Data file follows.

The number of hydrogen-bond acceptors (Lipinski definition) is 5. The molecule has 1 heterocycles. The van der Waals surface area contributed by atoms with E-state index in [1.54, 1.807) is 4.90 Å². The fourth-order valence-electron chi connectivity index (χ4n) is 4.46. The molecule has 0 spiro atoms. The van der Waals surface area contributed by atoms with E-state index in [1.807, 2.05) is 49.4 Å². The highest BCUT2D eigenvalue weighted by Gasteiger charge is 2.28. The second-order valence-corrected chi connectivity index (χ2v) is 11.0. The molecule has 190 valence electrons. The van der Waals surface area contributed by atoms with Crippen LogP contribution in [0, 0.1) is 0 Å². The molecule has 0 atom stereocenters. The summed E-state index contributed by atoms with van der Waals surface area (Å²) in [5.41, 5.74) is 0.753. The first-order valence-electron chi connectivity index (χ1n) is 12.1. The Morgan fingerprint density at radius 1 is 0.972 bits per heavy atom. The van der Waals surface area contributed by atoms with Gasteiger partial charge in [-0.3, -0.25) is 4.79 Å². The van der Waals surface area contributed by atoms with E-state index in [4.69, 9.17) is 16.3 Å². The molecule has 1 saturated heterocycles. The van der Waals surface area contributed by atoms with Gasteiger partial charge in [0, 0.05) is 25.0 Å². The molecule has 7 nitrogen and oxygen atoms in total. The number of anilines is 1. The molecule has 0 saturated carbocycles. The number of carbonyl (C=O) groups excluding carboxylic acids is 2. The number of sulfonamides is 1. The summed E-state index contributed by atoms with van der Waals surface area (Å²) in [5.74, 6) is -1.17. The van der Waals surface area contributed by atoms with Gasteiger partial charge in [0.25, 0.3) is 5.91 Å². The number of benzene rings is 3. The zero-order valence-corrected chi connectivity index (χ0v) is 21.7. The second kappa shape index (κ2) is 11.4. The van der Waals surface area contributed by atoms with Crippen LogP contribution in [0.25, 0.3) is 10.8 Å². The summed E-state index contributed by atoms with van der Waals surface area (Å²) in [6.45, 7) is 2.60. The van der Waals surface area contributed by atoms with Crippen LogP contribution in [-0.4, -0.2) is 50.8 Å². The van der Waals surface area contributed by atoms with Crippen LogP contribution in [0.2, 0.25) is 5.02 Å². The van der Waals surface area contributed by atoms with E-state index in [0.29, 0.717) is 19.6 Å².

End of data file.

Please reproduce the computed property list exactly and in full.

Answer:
The number of hydrogen-bond acceptors (Lipinski definition) is 5. The molecule has 1 heterocycles. The van der Waals surface area contributed by atoms with E-state index in [1.54, 1.807) is 4.90 Å². The fourth-order valence-electron chi connectivity index (χ4n) is 4.46. The molecule has 0 spiro atoms. The van der Waals surface area contributed by atoms with E-state index in [1.807, 2.05) is 49.4 Å². The highest BCUT2D eigenvalue weighted by Gasteiger charge is 2.28. The second-order valence-corrected chi connectivity index (χ2v) is 11.0. The molecule has 190 valence electrons. The van der Waals surface area contributed by atoms with Crippen LogP contribution in [0, 0.1) is 0 Å². The molecule has 0 atom stereocenters. The summed E-state index contributed by atoms with van der Waals surface area (Å²) in [5.41, 5.74) is 0.753. The first-order valence-electron chi connectivity index (χ1n) is 12.1. The Morgan fingerprint density at radius 1 is 0.972 bits per heavy atom. The van der Waals surface area contributed by atoms with Gasteiger partial charge in [-0.3, -0.25) is 4.79 Å². The van der Waals surface area contributed by atoms with E-state index in [4.69, 9.17) is 16.3 Å². The molecule has 1 saturated heterocycles. The van der Waals surface area contributed by atoms with Gasteiger partial charge in [0, 0.05) is 25.0 Å². The molecule has 7 nitrogen and oxygen atoms in total. The number of anilines is 1. The molecule has 0 saturated carbocycles. The number of carbonyl (C=O) groups excluding carboxylic acids is 2. The number of sulfonamides is 1. The summed E-state index contributed by atoms with van der Waals surface area (Å²) in [5.74, 6) is -1.17. The van der Waals surface area contributed by atoms with Gasteiger partial charge in [0.25, 0.3) is 5.91 Å². The number of benzene rings is 3. The zero-order valence-corrected chi connectivity index (χ0v) is 21.7. The second kappa shape index (κ2) is 11.4. The van der Waals surface area contributed by atoms with Crippen LogP contribution in [0.25, 0.3) is 10.8 Å². The summed E-state index contributed by atoms with van der Waals surface area (Å²) in [6.45, 7) is 2.60. The van der Waals surface area contributed by atoms with Crippen LogP contribution in [-0.4, -0.2) is 50.8 Å². The van der Waals surface area contributed by atoms with Crippen LogP contribution in [0.2, 0.25) is 5.02 Å². The van der Waals surface area contributed by atoms with E-state index in [0.29, 0.717) is 19.6 Å².